As Japan’s harsh winter takes its toll on zoo animals by causing problems from chapped feet to appetite loss, zookeepers do what they can to deal with the cold weather.
At Tama Zoo (Hino, Tokyo), where the temperature is about 3 degrees Celsius (5 degrees Fahrenheit) lower than central Tokyo, zookeepers keep the Bornean orangutans indoors when it is cold. The popular skywalk, built last April to provide a means for the orangutans to exercise their rope-walking skills, remains unused because the orangutans have been unwilling to venture outside since last November. Zoo officials shut down the skywalk in December because the baby orangutans, who usually cross the ropes with vigor, developed chapped feet.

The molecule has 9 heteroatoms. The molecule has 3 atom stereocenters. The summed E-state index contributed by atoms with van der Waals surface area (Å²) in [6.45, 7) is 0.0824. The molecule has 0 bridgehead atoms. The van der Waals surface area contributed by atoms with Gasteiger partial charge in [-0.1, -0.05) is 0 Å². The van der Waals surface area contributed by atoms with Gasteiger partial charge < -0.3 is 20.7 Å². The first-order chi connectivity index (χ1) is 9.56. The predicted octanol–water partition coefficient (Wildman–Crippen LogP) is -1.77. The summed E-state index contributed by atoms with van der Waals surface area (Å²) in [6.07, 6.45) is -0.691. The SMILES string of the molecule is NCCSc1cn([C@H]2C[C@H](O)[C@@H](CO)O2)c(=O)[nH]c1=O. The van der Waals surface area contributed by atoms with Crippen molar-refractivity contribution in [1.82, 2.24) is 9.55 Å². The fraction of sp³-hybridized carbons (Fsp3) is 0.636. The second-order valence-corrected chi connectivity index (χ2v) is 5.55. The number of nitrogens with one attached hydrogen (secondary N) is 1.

Orangutan at Tama Zoo on a warm day
Even the elephants and rhinos, considered relatively resistant to cold weather with their thick skins, have had to move to heated indoor enclosures earlier and more often than usual.
At Ueno Zoo (Taito ward, Tokyo), zookeepers often bring the giraffes and elephants indoors early. “Prolonged exposure to cold temperatures weakens the physical condition of the animals, so we do what we can to keep them healthy,” says one zookeeper.
At Higashiyama Zoo in Nagoya, a flamingo suffered a leg injury caused by a piece of broken ice in the freezing pond.
At the Japanese Monkey Center (Inuyama, Aichi prefecture), zookeepers apply ointment to the frostbitten feet of South African long-haired spider monkeys. Other monkeys in the zoo hospital are suffering from colds and appetite loss.
It has been a tough winter for us all.
[Source: Asahi Shimbun]